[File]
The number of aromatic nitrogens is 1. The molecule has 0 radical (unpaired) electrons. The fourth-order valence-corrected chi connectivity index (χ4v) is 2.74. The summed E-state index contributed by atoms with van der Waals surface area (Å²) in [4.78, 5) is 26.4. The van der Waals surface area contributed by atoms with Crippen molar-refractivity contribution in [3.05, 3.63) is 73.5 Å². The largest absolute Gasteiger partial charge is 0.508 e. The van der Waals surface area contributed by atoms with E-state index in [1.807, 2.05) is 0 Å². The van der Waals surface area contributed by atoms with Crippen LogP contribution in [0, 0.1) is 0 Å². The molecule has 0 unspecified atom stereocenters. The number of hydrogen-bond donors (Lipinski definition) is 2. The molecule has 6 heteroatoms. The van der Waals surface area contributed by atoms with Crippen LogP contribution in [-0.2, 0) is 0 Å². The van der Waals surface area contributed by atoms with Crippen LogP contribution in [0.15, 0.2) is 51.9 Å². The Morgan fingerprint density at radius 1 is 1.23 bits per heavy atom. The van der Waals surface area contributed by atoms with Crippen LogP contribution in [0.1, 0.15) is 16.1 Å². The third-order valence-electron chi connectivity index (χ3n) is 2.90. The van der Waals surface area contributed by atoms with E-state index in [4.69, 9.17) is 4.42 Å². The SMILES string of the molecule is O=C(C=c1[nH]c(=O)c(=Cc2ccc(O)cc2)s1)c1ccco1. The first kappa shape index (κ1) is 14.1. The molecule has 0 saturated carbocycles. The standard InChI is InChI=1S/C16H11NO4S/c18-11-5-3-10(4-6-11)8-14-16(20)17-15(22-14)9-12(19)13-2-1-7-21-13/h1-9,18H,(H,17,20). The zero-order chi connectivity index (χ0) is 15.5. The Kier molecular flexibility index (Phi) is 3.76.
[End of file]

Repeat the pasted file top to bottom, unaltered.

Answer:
The number of aromatic nitrogens is 1. The molecule has 0 radical (unpaired) electrons. The fourth-order valence-corrected chi connectivity index (χ4v) is 2.74. The summed E-state index contributed by atoms with van der Waals surface area (Å²) in [4.78, 5) is 26.4. The van der Waals surface area contributed by atoms with Crippen molar-refractivity contribution in [3.05, 3.63) is 73.5 Å². The largest absolute Gasteiger partial charge is 0.508 e. The van der Waals surface area contributed by atoms with E-state index in [1.807, 2.05) is 0 Å². The van der Waals surface area contributed by atoms with Crippen LogP contribution in [0, 0.1) is 0 Å². The molecule has 0 unspecified atom stereocenters. The number of hydrogen-bond donors (Lipinski definition) is 2. The molecule has 6 heteroatoms. The van der Waals surface area contributed by atoms with Crippen LogP contribution in [-0.2, 0) is 0 Å². The van der Waals surface area contributed by atoms with Crippen LogP contribution in [0.15, 0.2) is 51.9 Å². The Morgan fingerprint density at radius 1 is 1.23 bits per heavy atom. The van der Waals surface area contributed by atoms with Crippen LogP contribution in [0.1, 0.15) is 16.1 Å². The third-order valence-electron chi connectivity index (χ3n) is 2.90. The van der Waals surface area contributed by atoms with E-state index in [4.69, 9.17) is 4.42 Å². The SMILES string of the molecule is O=C(C=c1[nH]c(=O)c(=Cc2ccc(O)cc2)s1)c1ccco1. The first kappa shape index (κ1) is 14.1. The molecule has 0 saturated carbocycles. The standard InChI is InChI=1S/C16H11NO4S/c18-11-5-3-10(4-6-11)8-14-16(20)17-15(22-14)9-12(19)13-2-1-7-21-13/h1-9,18H,(H,17,20). The zero-order chi connectivity index (χ0) is 15.5. The Kier molecular flexibility index (Phi) is 3.76.